Appeals Court Clarifies “Substantial Fault” Definition

A recent Wisconsin Court of Appeals decision provides insight into how courts will interpret a 2013 revision to Wisconsin’s unemployment insurance benefits law.

Under that 2013 revision, terminated employees can be disqualified from receiving unemployment benefits if the employee’s “substantial fault” resulted in the employee’s termination.

Unfortunately, the legislature did not clearly define what “substantial fault” means.

Instead, the legislature defined what is not substantial fault:

  • one or more minor infractions of rules unless an infraction is repeated after the employer warns the employee about the infraction; or
  • one or more inadvertent errors made by the employee; or
  • any failure by the employee to perform work because of insufficient skill, ability, or equipment.

The recent case of Operton v. Labor and Industry Review Commission shows how difficult it may be to prove that even multiple employee errors could constitute “substantial fault,” if the errors are not intentional ones.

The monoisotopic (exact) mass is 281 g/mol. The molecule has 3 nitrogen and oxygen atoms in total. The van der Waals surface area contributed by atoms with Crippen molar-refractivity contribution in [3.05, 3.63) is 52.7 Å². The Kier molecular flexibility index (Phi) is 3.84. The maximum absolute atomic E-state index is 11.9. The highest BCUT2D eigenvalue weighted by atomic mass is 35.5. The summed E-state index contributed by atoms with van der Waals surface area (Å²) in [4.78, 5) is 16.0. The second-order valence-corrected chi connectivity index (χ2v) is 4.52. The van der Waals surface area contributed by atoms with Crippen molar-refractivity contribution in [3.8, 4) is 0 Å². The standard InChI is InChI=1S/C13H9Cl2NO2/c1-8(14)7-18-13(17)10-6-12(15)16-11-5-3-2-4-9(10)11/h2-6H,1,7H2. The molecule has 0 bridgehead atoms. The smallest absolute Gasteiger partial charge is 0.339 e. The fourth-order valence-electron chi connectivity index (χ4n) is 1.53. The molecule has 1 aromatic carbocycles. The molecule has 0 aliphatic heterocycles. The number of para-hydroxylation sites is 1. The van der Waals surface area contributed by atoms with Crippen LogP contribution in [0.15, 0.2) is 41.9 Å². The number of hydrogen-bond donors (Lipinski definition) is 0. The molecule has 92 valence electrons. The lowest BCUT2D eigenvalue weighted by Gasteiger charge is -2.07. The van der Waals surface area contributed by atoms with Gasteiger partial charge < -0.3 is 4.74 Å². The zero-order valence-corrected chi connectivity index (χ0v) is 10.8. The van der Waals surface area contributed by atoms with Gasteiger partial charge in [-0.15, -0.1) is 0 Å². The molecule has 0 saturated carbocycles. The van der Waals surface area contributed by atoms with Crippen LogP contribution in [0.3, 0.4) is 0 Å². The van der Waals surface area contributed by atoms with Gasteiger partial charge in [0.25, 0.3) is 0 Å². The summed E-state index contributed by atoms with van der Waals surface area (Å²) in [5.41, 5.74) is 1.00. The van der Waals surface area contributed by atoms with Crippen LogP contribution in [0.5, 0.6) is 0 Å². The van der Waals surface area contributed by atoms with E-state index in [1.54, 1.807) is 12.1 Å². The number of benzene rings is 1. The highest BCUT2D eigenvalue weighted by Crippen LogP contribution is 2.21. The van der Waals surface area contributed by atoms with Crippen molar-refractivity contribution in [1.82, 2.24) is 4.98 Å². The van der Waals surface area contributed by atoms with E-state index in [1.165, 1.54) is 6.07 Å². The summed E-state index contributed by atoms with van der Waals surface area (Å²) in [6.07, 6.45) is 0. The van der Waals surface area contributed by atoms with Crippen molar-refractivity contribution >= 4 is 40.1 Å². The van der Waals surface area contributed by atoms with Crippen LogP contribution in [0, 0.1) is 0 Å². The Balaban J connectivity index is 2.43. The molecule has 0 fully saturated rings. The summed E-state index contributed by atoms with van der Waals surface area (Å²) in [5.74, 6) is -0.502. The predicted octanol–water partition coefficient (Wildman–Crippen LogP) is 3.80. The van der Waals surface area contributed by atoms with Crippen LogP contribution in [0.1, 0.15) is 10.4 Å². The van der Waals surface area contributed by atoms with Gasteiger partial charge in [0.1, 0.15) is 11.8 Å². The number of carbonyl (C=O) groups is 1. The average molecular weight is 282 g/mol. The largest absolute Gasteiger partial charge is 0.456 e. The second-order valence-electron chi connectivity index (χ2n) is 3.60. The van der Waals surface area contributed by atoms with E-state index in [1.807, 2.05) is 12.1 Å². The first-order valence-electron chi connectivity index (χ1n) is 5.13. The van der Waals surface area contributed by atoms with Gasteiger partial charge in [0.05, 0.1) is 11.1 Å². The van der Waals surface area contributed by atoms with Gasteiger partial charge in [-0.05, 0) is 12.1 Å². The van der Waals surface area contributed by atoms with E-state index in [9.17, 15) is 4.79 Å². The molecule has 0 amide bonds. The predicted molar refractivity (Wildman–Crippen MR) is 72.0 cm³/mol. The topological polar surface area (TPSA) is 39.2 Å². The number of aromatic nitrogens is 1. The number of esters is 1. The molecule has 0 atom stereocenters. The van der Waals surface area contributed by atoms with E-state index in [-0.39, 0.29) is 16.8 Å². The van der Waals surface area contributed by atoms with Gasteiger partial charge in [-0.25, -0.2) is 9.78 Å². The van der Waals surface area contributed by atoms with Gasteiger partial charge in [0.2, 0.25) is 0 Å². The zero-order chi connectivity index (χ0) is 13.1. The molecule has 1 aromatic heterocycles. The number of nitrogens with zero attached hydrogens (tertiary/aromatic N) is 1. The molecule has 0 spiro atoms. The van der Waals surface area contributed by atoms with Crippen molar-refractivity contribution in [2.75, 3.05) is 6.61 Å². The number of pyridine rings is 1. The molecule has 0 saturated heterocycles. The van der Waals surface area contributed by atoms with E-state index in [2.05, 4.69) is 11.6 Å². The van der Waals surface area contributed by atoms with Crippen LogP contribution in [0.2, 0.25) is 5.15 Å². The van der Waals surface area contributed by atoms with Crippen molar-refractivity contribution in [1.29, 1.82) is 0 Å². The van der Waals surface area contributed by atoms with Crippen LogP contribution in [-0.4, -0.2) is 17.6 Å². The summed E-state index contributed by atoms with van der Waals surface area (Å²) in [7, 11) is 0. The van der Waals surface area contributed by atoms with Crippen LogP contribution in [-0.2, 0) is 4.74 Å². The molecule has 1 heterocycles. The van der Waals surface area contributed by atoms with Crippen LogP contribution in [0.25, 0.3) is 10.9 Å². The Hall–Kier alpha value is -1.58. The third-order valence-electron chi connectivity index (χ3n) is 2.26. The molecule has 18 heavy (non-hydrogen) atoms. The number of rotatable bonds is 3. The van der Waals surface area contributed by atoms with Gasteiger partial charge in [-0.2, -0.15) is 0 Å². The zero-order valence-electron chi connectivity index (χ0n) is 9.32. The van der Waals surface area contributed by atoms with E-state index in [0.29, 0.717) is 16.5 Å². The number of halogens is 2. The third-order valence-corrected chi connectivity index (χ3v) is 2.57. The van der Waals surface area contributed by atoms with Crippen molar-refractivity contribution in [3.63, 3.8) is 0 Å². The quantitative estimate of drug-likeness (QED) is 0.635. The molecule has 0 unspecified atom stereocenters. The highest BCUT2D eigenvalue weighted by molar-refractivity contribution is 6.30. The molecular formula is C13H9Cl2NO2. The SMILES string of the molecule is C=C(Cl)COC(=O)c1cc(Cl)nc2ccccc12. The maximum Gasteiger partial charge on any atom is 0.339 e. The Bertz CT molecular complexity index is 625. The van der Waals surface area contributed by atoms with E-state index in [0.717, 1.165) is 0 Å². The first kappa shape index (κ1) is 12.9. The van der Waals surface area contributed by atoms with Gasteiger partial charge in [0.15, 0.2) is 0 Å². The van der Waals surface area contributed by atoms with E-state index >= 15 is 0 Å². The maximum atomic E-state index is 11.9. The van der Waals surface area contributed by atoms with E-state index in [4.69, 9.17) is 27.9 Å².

In Operton, the Wisconsin Court of Appeals held that an employee who was repeatedly disciplined and ultimately discharged for a series of “cash handling errors” could not be denied unemployment benefits under the “substantial fault” exception.

The court reasoned that repeated inadvertent errors, even if warnings are given, do not constitute “substantial fault” under the statute.

The court further concluded that the cumulative effect of repeated inadvertent errors cannot be deemed “substantial fault.”

In light of this ruling, employers would do well to continue maintaining employee conduct records and, before opposing unemployment benefits, ensuring that an employee’s pre-termination conduct is intentional, and not inadvertent.

FOS can guide you through the “substantial fault” issue.